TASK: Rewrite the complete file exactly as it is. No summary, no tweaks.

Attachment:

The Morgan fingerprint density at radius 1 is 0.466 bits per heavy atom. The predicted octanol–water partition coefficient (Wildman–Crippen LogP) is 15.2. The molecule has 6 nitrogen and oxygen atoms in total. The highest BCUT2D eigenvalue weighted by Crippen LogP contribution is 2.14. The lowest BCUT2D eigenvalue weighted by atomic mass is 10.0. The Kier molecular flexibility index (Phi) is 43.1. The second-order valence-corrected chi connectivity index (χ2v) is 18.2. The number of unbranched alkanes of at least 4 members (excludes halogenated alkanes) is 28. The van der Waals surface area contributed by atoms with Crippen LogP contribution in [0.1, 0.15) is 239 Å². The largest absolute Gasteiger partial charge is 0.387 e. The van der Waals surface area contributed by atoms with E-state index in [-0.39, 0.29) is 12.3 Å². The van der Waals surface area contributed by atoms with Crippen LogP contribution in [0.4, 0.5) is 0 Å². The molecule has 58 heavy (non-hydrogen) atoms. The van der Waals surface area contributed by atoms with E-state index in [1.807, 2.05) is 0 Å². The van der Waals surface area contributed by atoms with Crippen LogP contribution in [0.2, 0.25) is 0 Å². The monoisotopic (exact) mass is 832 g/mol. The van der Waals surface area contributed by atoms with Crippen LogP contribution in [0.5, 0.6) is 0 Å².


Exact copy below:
The Morgan fingerprint density at radius 1 is 0.466 bits per heavy atom. The predicted octanol–water partition coefficient (Wildman–Crippen LogP) is 15.2. The molecule has 6 nitrogen and oxygen atoms in total. The highest BCUT2D eigenvalue weighted by Crippen LogP contribution is 2.14. The lowest BCUT2D eigenvalue weighted by atomic mass is 10.0. The Kier molecular flexibility index (Phi) is 43.1. The second-order valence-corrected chi connectivity index (χ2v) is 18.2. The number of unbranched alkanes of at least 4 members (excludes halogenated alkanes) is 28. The van der Waals surface area contributed by atoms with Crippen LogP contribution in [0.1, 0.15) is 239 Å². The largest absolute Gasteiger partial charge is 0.387 e. The van der Waals surface area contributed by atoms with E-state index in [-0.39, 0.29) is 12.3 Å². The van der Waals surface area contributed by atoms with Crippen LogP contribution in [0.4, 0.5) is 0 Å². The molecule has 58 heavy (non-hydrogen) atoms. The van der Waals surface area contributed by atoms with E-state index in [1.807, 2.05) is 0 Å². The van der Waals surface area contributed by atoms with Crippen LogP contribution in [0.2, 0.25) is 0 Å². The monoisotopic (exact) mass is 832 g/mol. The van der Waals surface area contributed by atoms with Crippen LogP contribution in [0.5, 0.6) is 0 Å².